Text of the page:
Oklahoma Boat Safety

For information on free boating safety courses conducted by the OHP Marine Enforcement Section, please call (405) 522-1880 or go to the Oklahoma Boater Education website.


Safety requirements for all boats:

Personal flotation device or PFD (life jacket):

  • All boats must carry one wearable USCG-approved PFD for each person on board.
  • All passengers 12 years and younger on boats less than 26 feet in length must wear a United States Coast Guard-approved PFD whenever the vessel is underway.
  • Life jackets must:
  • be United States Coast Guard (USCG) approved
  • be in good and serviceable condition, and
  • must be of suitable size for the intended person, and approved for the activity.

Each person on a personal watercraft, or PWC, or being towed on water skis or other devices, must wear a USCG-approved PFD at all times. Ski belts are not approved PFDs.

In addition to the wearable life jacket requirement, all boats 16 feet or greater in length shall also have on board at leats one USCG approved Type IV Throwable device.

Fire Extinguishers

All vessels using flammable liquid as fuel are required to have the proper type, size and number of fire extinguishers on board.

Fire Extinguisher Requirements:

Length of Vessel Without Fixed System With Fixed System
Less than 26 ft. One B-I None
26 ft. to less than 40 ft. Two B-I or One B-II One B-I
40 ft. to less than 65 ft. One B-I and One B-II Two B-I or One B-II

Who May Operate

A child under 12 years of age may NOT operate or be permitted to operate a boat or a personal watercraft with more than 10 horsepower, or sailing vessel 16 feet or greater in length.

Persons ages 12, 13, 14, and 15 years of age must successfully complete a National Association of State Boating Law Administrators approved boating safety course before operating any vessel or PWC powered by a motor or combination of motors in excess of 10 horsepower or sailing vessel 16 feet or greater in length. If the vessel being operated is other than a personal watercraft, there must be a competent person at least 18 years of age on board the vessel in a position to take immediate control of the vessel if necessary. If the vessel being operated is a personal watercraft, there must be a competent person visually supervising the operator within 500 yards of the PWC.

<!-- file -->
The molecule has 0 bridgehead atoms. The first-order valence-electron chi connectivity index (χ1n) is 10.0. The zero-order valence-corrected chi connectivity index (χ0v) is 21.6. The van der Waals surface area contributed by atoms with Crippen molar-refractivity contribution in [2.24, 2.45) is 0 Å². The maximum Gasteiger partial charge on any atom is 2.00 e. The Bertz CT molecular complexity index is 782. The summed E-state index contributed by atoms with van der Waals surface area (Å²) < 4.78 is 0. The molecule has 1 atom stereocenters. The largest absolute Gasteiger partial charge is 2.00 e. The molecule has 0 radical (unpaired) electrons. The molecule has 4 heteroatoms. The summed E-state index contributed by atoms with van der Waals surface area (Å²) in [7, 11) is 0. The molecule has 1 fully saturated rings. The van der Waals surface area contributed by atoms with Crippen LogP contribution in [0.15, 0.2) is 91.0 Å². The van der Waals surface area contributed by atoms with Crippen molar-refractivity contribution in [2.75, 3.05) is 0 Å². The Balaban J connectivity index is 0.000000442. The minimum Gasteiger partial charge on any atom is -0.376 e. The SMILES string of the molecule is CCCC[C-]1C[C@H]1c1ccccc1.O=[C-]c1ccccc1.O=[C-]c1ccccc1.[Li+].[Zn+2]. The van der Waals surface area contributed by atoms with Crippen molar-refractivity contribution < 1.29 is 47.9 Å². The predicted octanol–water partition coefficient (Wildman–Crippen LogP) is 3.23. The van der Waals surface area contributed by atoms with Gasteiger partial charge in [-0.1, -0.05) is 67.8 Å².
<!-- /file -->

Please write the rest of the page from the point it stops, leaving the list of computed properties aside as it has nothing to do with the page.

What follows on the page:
Every vessel operator must carry either their original boating safety education certification card as proof they have completed the required course or photo identification as proof they are exempt from the education requirement. Failure to carry the boater education card or proper identification is a violation of state law.

Additional information about boating education can be found at www.okboated.com.


Alcohol and boating:

The effect of alcohol is magnified by natural stressors that are placed on your body while boating. Dehydration combined with exposure to sun, wind and waves magnify the effect of alcohol. Research has shown that approximately one-third the amount of alcohol needed to reach a state of legal intoxication (.08% BAC in a vessel), will cause symptoms of intoxication equal to a blood-alcohol level far exceeding the true measurable level. Symptoms include:

  • poor coordination
  • delayed reaction time
  • difficulty in multi-tasking, and
  • inattention.

If you drink while boating, designate a non-drinking boat operator just as you would designate a non-drinking driver.


Right-of-Way:

It is the duty of every vessel operator to take substantial and early action to avoid a collision.

There are right-of-way and safe operation laws governing the operation of boats on the waters.

There are two terms that help explain these rules:

  • Stand-on Vessel: The vessel that should maintain it's course and speed.
  • Give-way Vessel: The vessel that must take early and substantial action to avoid collision by stopping, slowing down or changing course.

Vessel Encounters

Meeting Head-On:

  • Power vs. Power: Neither vessel is the stand-on vessel. Both vessels should keep to the starboard (right).
  • Power vs. Sail: The powerboat is the give-way vessel. The sailboat is the stand-on vessel.

Crossing Situations

  • Power vs. Power: The vessel on the operator's port (left) side is the give-way vessel. The vessel on the operator's starboard (right) side is the stand-on vessel.
  • Power vs. Sail: The powerboat is the give-way vessel. The sailboat is the stand-on vessel.

Overtaking

  • Power vs. Power: The vessel that is overtaking another vessel is the give-way vessel. The vessel being overtaken is the stand-on vessel.
  • Power vs. Sail: The vessel that is overtaking another vessel is the give-way vessel. The vessel being overtaken is the stand-on vessel.

Vessel operation:

Boats operated during the hours between sunset and sunrise, and during times of restricted visibility shall display navigation lights as required by law.
[See specific lighting requirements.]